Evonne's game was so hard to describe. Someone once wrote that all her shots floated back across the court as if wrapped in feathery angel hair (or cotton balls?) and then died as soon as they bounced. Of course she could put a lot of pace on the ball as well, esp. her lovely topspin backhand. She was a pure joy to watch. I think her incredible court sense has been matched by only one other player, that being Hingis, who was slightly superior in that category.
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post #8 of 201 (permalink) Old Jun 18th, 2002, 09:23 PM
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Evonne Goolagong-Cawley, in 1980

Evonne Goolagong, winner of 7 Grand Slam Singles Titles

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post #9 of 201 (permalink) Old Jun 20th, 2002, 12:22 PM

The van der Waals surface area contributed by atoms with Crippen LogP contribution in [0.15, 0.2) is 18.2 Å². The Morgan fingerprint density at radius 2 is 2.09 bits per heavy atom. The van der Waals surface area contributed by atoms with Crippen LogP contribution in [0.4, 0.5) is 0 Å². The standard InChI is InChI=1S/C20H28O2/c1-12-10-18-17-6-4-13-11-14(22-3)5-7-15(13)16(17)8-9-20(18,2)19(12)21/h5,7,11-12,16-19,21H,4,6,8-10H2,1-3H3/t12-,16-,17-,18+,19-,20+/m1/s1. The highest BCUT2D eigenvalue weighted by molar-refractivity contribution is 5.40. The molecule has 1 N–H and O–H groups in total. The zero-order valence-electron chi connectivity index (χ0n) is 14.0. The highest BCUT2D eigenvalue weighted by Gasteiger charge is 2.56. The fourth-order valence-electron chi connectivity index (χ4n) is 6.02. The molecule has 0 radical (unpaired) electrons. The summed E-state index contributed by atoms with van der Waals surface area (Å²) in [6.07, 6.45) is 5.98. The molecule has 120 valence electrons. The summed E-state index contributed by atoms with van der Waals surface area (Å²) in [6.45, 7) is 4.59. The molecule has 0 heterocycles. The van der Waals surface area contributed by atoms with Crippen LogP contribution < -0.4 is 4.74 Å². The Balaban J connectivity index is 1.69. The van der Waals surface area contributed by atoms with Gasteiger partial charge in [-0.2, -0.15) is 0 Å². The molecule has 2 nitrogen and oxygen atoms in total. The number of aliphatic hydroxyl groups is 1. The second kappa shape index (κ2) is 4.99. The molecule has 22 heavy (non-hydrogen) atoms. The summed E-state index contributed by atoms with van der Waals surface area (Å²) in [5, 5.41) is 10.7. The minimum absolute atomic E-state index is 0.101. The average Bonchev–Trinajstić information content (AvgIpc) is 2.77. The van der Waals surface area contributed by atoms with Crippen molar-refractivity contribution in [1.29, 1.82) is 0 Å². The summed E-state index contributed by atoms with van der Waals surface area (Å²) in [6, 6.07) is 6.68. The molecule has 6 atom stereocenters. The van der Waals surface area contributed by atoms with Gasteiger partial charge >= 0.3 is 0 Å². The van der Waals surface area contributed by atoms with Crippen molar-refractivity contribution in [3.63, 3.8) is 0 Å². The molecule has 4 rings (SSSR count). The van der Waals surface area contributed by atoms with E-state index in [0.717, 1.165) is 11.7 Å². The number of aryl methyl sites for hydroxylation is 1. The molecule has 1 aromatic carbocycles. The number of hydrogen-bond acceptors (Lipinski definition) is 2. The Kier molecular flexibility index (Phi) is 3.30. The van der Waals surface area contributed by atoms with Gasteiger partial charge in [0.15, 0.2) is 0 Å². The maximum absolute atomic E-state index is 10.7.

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I have Evonnes first biography written in 1975. I got it a while back for a whole $1.50!!!! Anyway I will post some pages from the book, particuarly her first match against Chris Evert which had an anticipation rivalling Wills and Lenglens match apparently.

There's more to life than just being happy.
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post #10 of 201 (permalink) Old Jun 27th, 2002, 09:37 AM
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Evonne used to train right next door to my house and my parents used to watch her heaps-hence, we ended up getting a tennis court as well
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post #11 of 201 (permalink) Old Nov 10th, 2002, 04:17 AM